Kudos for Online Index
I have been a subscriber to Reformed Worship since its inception. I use the resource regularly and often go back to past issues. I recommended a service from RWbased on the "Great O Antiphon" to a colleague. After spending about 45 minutes going through back issues, I resorted to the computer. Your online index was excellent! I got what I needed right away. Believe me, next time I will start with the index! Thanks again for your great journal and for the ways you help us to gain access to the information we need.
Jill C. Fenske
Franklin Reformed Church
Nutley, New Jersey
Editor's note; Our online index is available directly from our home page (www.reformedworship. org), or you can go to the source at the Calvin College Library (www.calvin.edu/library/database/crcpi/adv.stm).
We're very grateful that Calvin added RW to their index of periodicals! Remember also that we still have a print version of the index; check the inside front cover for order information.
Appreciation for Moravian Easter
I so enjoyed your editorial on the Moravian Easter. It brings back wonderful memories and makes me think it might be time to go back to Winston-Salem again, perhaps for Holy Week or at least part of it. Did your hosts treat you to a love feast too? Another great tradition. I daresay many had their appetites whetted and will show up in Winston-Salem next Faster.
Thank you for your editorial! It's very deeply affirming to our tradition, and I hope you won't mind if I share it with some other folk here. It would certainly do the Moravians good to hear this affirmation from someone "outside" the tradition.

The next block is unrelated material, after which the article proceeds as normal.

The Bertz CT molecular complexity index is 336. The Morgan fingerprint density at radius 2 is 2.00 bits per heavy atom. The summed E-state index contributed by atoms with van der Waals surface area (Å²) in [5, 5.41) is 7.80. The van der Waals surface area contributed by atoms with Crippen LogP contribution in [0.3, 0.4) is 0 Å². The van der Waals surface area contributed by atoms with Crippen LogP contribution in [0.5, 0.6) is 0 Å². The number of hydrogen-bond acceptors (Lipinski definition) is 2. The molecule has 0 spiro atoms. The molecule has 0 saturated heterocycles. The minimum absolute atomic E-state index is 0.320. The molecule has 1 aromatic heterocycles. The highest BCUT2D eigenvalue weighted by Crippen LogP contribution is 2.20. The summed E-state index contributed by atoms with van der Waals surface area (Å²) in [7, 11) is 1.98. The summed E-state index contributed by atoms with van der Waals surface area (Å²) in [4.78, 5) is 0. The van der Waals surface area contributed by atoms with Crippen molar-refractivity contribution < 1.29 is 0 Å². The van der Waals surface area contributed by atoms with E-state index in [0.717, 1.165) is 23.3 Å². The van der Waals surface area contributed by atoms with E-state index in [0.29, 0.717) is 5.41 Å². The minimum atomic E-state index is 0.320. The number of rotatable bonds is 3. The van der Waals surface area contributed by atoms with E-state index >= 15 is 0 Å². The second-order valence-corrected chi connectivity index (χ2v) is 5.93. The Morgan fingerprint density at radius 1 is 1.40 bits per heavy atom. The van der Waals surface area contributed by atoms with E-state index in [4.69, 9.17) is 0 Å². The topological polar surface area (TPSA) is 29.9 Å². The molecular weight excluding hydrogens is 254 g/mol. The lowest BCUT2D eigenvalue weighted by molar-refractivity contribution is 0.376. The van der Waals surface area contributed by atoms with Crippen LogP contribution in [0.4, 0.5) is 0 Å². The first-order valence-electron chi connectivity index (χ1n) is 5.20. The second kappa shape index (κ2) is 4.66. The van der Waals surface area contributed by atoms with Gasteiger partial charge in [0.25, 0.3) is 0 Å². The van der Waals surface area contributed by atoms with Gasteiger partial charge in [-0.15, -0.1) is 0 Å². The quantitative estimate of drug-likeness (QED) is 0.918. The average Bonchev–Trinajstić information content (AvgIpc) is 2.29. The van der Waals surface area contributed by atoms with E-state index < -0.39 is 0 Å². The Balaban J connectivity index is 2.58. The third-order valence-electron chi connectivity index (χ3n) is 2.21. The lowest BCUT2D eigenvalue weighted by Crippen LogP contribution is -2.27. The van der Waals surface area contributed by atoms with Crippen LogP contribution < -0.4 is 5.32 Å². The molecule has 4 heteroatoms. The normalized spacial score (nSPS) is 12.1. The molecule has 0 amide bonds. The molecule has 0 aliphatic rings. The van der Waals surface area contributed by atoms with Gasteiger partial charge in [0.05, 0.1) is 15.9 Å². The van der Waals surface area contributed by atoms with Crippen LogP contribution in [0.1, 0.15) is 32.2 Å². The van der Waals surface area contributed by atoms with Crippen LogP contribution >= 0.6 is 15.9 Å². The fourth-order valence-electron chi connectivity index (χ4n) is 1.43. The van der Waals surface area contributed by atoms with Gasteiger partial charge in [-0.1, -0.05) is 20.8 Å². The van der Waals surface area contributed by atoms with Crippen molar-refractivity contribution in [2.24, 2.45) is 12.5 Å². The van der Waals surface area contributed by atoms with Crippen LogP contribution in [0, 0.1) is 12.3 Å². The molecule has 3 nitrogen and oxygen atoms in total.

The hymns for the Easter morning service are the same as they have been for at least 100 years. For someone who grew up with this service, it's really hard to imagine it without these hymns, especially the ones particular to the Moravian tradition. Probably the one that is most essential to the service is the last—"Sing Hallelujah, Praise the Lord." Someone once referred to this as the "Moravian national anthem"—a concept that I, and many other Moravians, find troubling. The Moravians are a worldwide unity, and to refer to any piece as a "national anthem" denies that worldwide relationship. Moreover, this particular hymn isn't known at all outside of the English-speaking Moravian world, and I'm not even sure how well it's known outside of the United States. But here, at least, it is very well known and loved, and worth keeping in this service.
I do think that, considering the length of the spoken word in this liturgy, it is important to use hymns where they are indicated, even if they aren't the same hymns.
Director, Moravian Music Foundation
Winston-Salem, North Carolina